a text by Gareth Evans: Whitechapel Gallery Adjunct Moving Image Curator.
As the 'United' Kingdom (specifically England) slips further into the sea, into both the rising salty brine of its founding climate alterations and the mire of its own increasing irrelevance and ineptitude, Simon Tyszko's Empire reveals itself as perhaps the definitive explanatory - and surprisingly redemptive - text, hiding in plain sight, we could hope for at such a time.
Yes, it rewinds, using FIFA's own footage, the 1966 World Cup Final, locus of England's only win at such a level, one achieved on home ground, against a visiting team unmatched in terms of symbolic resonance.
Yes, it captures moments of epiphanic melancholy, as balls retreat from the goal nets, from their dream, their very reason, returning to the foot like errant children home; as the Queen takes back the Jules Rimet Trophy from captain Bobby Moore, wiping the smile from his face and returning his features to the numbed neutrality of joylessness.
Yes, for these and similar moments alone, Tyszko has crafted something singular, something seen, out of material so overseen it is almost invisible.
But why call it Empire? Because in his strategy of reversal, Tyszko is teasing at something far larger, far more important than the witty unravelling of a sporting win. Indeed, why stop at that rewinding? Why not continue back - all the way back - to the world before England's global footprint had been impressed on the face of the beaten planet.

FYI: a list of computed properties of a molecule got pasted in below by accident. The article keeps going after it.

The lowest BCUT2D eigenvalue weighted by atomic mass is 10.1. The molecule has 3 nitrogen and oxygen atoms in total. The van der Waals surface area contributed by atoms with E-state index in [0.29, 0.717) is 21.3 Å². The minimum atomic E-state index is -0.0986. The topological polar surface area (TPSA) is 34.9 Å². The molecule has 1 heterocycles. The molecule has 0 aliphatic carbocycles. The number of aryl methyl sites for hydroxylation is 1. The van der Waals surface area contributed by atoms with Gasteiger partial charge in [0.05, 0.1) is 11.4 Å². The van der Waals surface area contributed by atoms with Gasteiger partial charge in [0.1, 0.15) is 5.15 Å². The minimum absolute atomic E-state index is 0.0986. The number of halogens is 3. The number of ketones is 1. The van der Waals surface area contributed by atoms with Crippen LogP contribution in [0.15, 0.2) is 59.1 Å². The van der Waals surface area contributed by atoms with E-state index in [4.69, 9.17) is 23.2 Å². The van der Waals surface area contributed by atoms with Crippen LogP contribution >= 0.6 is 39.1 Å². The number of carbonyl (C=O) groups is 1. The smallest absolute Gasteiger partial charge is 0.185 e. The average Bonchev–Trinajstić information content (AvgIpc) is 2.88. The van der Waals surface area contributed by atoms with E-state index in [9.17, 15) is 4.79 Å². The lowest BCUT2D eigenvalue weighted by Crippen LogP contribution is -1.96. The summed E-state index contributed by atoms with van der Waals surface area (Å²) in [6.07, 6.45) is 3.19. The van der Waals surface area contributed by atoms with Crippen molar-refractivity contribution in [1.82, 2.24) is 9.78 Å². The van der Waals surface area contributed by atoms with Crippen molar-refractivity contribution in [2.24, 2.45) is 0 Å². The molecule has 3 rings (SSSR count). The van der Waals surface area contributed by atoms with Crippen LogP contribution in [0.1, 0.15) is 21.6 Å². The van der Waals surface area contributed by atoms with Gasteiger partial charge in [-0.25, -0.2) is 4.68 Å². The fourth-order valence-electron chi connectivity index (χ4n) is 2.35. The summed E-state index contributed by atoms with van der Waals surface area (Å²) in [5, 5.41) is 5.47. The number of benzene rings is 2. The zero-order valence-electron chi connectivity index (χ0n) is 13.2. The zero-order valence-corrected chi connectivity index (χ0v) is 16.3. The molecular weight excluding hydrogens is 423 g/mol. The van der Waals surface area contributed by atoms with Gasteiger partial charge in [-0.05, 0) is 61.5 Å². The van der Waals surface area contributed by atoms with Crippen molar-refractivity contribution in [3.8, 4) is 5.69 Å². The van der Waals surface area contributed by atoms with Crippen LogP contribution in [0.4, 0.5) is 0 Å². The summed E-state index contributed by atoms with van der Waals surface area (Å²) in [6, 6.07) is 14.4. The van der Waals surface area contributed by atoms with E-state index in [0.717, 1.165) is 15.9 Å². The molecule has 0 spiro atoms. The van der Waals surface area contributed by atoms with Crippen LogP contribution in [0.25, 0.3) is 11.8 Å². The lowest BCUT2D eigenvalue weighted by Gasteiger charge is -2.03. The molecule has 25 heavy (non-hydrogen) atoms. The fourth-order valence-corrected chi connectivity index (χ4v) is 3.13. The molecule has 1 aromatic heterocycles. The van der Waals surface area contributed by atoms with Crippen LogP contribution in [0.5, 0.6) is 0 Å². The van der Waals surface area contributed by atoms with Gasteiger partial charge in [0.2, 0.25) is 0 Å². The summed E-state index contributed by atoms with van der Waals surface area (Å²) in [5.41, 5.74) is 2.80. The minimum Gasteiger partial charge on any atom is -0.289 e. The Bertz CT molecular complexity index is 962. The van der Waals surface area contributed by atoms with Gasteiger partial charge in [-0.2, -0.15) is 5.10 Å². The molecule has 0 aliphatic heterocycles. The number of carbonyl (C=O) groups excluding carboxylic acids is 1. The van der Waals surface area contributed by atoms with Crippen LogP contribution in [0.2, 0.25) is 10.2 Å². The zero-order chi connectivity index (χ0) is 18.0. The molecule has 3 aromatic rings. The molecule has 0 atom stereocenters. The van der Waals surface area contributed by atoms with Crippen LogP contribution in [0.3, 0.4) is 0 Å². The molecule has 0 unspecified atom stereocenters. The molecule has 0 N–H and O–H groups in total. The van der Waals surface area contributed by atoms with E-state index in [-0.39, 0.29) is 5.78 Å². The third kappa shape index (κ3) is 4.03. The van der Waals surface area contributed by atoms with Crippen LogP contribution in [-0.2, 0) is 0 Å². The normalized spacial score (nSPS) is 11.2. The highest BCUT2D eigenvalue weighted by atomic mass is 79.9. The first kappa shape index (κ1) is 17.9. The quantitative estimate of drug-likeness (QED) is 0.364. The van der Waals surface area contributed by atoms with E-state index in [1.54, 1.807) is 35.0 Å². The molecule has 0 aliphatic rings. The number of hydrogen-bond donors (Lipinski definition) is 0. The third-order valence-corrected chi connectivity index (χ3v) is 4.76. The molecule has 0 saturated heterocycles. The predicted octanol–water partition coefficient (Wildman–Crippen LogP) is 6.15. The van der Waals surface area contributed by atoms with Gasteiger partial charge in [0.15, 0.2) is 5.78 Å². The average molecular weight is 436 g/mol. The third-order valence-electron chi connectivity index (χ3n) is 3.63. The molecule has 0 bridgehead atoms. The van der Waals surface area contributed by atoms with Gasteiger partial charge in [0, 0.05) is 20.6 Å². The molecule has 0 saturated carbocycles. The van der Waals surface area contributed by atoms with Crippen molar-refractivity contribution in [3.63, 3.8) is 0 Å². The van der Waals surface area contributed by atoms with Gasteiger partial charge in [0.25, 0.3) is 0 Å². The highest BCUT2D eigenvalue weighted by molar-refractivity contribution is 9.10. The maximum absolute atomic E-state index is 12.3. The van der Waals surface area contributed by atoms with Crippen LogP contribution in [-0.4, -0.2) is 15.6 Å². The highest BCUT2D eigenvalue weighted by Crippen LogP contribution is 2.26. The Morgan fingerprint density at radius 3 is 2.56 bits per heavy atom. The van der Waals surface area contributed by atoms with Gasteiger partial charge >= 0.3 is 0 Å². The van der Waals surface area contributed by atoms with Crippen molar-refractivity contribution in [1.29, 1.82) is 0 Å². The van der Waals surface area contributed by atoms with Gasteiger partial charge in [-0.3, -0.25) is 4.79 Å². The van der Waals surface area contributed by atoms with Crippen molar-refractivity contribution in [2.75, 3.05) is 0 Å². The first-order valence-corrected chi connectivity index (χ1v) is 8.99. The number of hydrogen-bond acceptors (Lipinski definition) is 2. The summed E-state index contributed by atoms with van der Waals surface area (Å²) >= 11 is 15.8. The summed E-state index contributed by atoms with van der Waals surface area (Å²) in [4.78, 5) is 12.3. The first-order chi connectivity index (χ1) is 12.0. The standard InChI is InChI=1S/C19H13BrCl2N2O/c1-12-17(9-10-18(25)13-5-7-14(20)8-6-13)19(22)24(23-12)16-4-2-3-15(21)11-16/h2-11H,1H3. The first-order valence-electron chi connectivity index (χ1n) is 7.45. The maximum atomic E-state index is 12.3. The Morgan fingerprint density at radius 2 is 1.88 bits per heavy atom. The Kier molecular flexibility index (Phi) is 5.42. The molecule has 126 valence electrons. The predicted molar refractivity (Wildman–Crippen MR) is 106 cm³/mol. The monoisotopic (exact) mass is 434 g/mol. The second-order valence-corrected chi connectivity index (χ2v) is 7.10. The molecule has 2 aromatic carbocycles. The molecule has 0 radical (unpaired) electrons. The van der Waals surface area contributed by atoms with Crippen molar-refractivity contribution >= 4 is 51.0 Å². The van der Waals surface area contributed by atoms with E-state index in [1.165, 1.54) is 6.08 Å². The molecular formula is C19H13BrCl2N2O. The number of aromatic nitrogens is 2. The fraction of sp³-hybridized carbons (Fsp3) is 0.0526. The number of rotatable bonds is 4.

Empire is a song to its own absence, its erasure, a praise song back in time and place for a country that accepted its size, that did not make claims, that did not enslave, extract, despoil and desecrate; for a country that could be ambitious but which remained humble: a country, in short, that did not exist.
Think then of Empire as Tyszko's radical remake of Sliding Doors, where the focus is not on the future/s that might be, but on the past that never should have been. Onwards! Or rather, Backwards!
Gareth Evans 2019
sometimes forwards sometimes backwards
sometimes quickly sometimes slowly
a series of film projects examining perception, time, and motion